18 June 2021

Position Paper - German Funding Framework



An adjustment of the German legal framework for funding projects abroad is urgently needed to enable more effective and efficient cooperation with civil societies in foreign policy. Such a reform must be initiated and shaped from within the German Bundestag, in particular through cooperation between the Foreign Affairs Committee and the Budget Committee and with the involvement of the Subcommittee on Civilian Crisis Prevention, Conflict Management and Integrated Action. We therefore turn to you, the members of these committees, and ask you not only to recognise the problem, but to dedicate yourselves to the challenging task of finally adapting a legal funding framework specifically for foreign projects, and particularly for conflict and transition regions.

As civil society organisations, we see ourselves in a complementary role to state foreign policy, which we fulfil with a high degree of innovation and commitment. We have proven in the past that we can implement effective projects, even in areas where state actors can hardly make progress or get access. However, the legal framework of our work, which is federal funding law and its application by the Federal Foreign Office, presents us with substantial challenges.

German federal funding law was not developed for funding measures abroad on principle. In its current form and interpretation, it is not suitable for funding abroad, especially in conflict and transition regions, not effective and is often an obstacle in achieving the best possible outcome.

German and international actors are increasingly pointing out the discrepancy between, on the one hand, the formulated foreign policy requirements and principles (including contributions to ‘Germany’s role in the world’, various guidelines and inter-ministerial strategies) and, on the other, the need to create the appropriate framework conditions for more effective measures abroad.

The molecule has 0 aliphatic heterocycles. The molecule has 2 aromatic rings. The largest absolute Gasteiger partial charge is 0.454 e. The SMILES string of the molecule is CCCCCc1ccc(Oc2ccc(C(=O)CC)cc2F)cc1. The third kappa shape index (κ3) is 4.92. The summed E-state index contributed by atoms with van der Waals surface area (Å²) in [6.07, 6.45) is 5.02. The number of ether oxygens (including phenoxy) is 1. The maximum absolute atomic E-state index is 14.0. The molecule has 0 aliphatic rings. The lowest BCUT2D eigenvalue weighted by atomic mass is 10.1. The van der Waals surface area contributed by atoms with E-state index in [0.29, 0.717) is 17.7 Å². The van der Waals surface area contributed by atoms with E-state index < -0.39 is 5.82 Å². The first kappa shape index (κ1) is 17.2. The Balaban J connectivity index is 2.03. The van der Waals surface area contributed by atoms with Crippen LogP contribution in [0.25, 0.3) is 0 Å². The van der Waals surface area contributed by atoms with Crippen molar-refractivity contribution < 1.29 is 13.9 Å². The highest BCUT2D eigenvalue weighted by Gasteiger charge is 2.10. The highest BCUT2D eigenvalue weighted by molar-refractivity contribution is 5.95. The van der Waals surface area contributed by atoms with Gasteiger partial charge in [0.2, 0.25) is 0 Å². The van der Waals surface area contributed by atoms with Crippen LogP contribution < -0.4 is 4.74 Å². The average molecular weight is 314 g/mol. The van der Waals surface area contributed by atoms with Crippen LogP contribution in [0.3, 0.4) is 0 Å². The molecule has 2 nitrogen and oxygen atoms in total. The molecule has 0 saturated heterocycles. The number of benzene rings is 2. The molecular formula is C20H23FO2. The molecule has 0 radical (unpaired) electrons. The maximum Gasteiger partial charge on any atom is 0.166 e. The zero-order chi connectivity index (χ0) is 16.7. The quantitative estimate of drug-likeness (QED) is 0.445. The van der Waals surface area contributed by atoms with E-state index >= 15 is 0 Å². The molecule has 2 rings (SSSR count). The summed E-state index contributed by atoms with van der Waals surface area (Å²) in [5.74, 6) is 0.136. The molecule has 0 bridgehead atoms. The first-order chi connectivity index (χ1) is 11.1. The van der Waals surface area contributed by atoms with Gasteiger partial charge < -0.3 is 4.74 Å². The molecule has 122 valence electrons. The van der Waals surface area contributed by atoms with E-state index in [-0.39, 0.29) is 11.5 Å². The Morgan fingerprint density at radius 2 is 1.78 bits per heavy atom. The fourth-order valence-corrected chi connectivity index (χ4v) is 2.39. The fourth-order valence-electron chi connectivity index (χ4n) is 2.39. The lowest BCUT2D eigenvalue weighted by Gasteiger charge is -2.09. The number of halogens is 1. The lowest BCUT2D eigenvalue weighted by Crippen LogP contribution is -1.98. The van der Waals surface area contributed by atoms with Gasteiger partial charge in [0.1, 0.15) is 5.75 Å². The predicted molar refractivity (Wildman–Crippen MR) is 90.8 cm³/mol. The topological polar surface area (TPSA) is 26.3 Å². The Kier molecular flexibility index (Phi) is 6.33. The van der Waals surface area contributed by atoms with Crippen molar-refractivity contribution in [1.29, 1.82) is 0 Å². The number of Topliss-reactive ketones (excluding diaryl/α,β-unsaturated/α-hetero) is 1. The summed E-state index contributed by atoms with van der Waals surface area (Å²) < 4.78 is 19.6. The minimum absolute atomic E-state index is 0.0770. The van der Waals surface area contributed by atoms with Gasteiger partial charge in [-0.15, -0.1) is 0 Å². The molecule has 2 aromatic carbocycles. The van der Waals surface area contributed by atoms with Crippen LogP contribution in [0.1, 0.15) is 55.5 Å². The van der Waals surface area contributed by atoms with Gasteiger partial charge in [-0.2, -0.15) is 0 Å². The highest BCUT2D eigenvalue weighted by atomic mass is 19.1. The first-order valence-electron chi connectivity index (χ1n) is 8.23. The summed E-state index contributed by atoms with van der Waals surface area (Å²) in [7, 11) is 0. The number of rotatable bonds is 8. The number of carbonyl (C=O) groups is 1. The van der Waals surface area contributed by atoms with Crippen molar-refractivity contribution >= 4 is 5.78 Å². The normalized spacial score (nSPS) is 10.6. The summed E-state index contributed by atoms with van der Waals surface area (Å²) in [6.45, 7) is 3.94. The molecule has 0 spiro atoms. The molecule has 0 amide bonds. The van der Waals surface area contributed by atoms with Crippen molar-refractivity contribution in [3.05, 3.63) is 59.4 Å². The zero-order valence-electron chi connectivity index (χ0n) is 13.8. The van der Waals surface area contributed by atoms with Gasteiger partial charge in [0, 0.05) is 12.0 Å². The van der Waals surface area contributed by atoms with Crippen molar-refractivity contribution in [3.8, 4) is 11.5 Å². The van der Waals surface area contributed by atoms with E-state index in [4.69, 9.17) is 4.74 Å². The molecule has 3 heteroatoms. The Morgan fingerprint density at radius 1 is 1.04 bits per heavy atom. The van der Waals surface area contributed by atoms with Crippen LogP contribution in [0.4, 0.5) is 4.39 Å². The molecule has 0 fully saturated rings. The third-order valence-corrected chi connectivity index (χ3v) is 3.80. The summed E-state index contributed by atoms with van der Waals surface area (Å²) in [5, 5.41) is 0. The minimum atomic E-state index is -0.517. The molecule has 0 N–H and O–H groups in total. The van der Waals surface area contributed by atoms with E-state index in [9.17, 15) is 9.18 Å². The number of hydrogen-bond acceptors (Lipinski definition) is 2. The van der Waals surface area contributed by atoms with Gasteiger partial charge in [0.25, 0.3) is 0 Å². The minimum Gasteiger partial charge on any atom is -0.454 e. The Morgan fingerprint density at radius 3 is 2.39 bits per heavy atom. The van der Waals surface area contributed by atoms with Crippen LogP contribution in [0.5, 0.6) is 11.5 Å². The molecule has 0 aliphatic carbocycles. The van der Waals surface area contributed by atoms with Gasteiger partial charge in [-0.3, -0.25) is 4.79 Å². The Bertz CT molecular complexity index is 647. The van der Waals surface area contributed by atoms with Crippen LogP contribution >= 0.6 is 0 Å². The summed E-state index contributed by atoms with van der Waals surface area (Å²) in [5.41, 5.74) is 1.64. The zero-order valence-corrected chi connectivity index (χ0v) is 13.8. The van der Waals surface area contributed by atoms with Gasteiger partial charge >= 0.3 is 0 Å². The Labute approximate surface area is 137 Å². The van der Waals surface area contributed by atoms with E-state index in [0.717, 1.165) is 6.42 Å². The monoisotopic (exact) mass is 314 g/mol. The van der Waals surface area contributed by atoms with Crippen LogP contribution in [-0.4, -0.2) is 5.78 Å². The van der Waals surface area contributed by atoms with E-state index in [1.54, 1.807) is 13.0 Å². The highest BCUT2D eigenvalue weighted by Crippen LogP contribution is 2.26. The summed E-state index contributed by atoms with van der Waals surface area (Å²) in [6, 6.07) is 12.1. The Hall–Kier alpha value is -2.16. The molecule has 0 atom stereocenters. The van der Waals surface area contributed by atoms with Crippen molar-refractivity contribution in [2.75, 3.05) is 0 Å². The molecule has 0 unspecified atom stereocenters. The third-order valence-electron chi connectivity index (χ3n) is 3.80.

In the past, the problems and deficits of funding law were partially compensated for by an interpretation adapted to the circumstances and the use of discretionary powers. In recent years, however, we have observed a narrower interpretation. Not least because of this, the framework conditions for the recipients of funds have successively deteriorated in recent years. In particular, the administrative specifications and risks for funding recipients have increased significantly. The continued predominance of calendar-year funding in foreign policy project funding also runs counter to the character and needs of processes in conflict and transition regions.

At the same time, the demands for documentation of project progress and proof of effects have also increased. We are convinced that there is a need for careful scrutiny of the allocation of public funds and their use by civil society organisations. However, the Federal Foreign Office’s framework conditions for foreign projects and the increasingly narrow interpretations of these have caused the conditions to move further and further away from the principle of economic efficiency (Section 7 of the Federal Budget Code) and have substantially impaired the intended effect abroad.

The following steps are urgently needed:

A) Improvements within the framework of the already existing budgetary possibilities will be implemented in the short to medium term, inter alia but not exclusively:

  1. Reporting and documentation should not be limited to small-scale activity reports, but – in accordance with the Federal Budget Code (BHO) – should focus primarily on effects in order to enable the appropriate and relevant factual accountability.

2. Funding over several years should be covered by sufficient commitment appropriations to enable multi-year approvals and thus reliable project implementation.

3. The fund allocation deadline should be adapted to local conditions by generally introducing a 4-month deadline for countries outside the SEPA area (instead of the current six weeks rule).

4. The high costs incurred by the supporting organisations due to elaborate project planning, partner management, etc. should be co-financed through a flat rate for administrative expenses of 8-15%.

5. Funding for pre- and post-processing such as exploratory studies and project and programme evaluations should be regularly planned for.

6. All expenses necessary for the implementation of projects should be recognised, especially costs for security measures, insurance, and psychosocial support for all project participants.